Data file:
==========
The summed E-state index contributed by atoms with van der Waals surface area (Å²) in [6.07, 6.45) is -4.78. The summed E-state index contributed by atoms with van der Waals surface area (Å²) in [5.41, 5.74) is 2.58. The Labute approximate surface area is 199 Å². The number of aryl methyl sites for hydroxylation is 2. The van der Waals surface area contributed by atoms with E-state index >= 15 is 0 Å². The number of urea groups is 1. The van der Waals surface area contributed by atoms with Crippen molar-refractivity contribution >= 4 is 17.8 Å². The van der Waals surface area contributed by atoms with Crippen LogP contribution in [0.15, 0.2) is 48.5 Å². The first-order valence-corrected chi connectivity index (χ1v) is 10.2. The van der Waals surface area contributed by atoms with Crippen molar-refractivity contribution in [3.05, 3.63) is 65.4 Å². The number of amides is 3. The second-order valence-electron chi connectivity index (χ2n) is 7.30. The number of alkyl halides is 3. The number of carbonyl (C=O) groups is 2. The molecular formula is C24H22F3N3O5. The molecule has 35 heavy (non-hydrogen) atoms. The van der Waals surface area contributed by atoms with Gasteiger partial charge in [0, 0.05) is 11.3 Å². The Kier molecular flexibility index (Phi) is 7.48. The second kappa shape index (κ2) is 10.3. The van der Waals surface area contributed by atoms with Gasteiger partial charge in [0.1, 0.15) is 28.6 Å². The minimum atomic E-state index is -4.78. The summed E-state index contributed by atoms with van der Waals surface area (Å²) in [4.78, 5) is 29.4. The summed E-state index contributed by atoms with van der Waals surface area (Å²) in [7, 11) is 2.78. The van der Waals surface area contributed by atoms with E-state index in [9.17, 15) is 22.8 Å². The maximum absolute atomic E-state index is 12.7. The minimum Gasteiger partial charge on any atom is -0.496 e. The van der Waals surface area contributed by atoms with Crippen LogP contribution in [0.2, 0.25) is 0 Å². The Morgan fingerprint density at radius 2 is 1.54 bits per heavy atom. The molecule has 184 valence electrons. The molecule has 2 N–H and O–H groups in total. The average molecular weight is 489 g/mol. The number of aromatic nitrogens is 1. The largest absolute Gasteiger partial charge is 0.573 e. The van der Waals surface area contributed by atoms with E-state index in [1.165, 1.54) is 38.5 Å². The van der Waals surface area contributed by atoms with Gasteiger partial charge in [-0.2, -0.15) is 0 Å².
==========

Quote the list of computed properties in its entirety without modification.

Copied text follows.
The summed E-state index contributed by atoms with van der Waals surface area (Å²) in [6.07, 6.45) is -4.78. The summed E-state index contributed by atoms with van der Waals surface area (Å²) in [5.41, 5.74) is 2.58. The Labute approximate surface area is 199 Å². The number of aryl methyl sites for hydroxylation is 2. The van der Waals surface area contributed by atoms with E-state index >= 15 is 0 Å². The number of urea groups is 1. The van der Waals surface area contributed by atoms with Crippen molar-refractivity contribution >= 4 is 17.8 Å². The van der Waals surface area contributed by atoms with Crippen LogP contribution in [0.15, 0.2) is 48.5 Å². The first-order valence-corrected chi connectivity index (χ1v) is 10.2. The van der Waals surface area contributed by atoms with Crippen molar-refractivity contribution in [3.05, 3.63) is 65.4 Å². The number of amides is 3. The second-order valence-electron chi connectivity index (χ2n) is 7.30. The number of alkyl halides is 3. The number of carbonyl (C=O) groups is 2. The molecular formula is C24H22F3N3O5. The molecule has 35 heavy (non-hydrogen) atoms. The van der Waals surface area contributed by atoms with Gasteiger partial charge in [0, 0.05) is 11.3 Å². The Kier molecular flexibility index (Phi) is 7.48. The second kappa shape index (κ2) is 10.3. The van der Waals surface area contributed by atoms with Gasteiger partial charge in [0.1, 0.15) is 28.6 Å². The minimum atomic E-state index is -4.78. The summed E-state index contributed by atoms with van der Waals surface area (Å²) in [4.78, 5) is 29.4. The summed E-state index contributed by atoms with van der Waals surface area (Å²) in [7, 11) is 2.78. The van der Waals surface area contributed by atoms with E-state index in [9.17, 15) is 22.8 Å². The maximum absolute atomic E-state index is 12.7. The minimum Gasteiger partial charge on any atom is -0.496 e. The van der Waals surface area contributed by atoms with Crippen LogP contribution in [0.2, 0.25) is 0 Å². The Morgan fingerprint density at radius 2 is 1.54 bits per heavy atom. The molecule has 184 valence electrons. The molecule has 2 N–H and O–H groups in total. The average molecular weight is 489 g/mol. The number of aromatic nitrogens is 1. The largest absolute Gasteiger partial charge is 0.573 e. The van der Waals surface area contributed by atoms with E-state index in [1.165, 1.54) is 38.5 Å². The van der Waals surface area contributed by atoms with Gasteiger partial charge in [-0.2, -0.15) is 0 Å².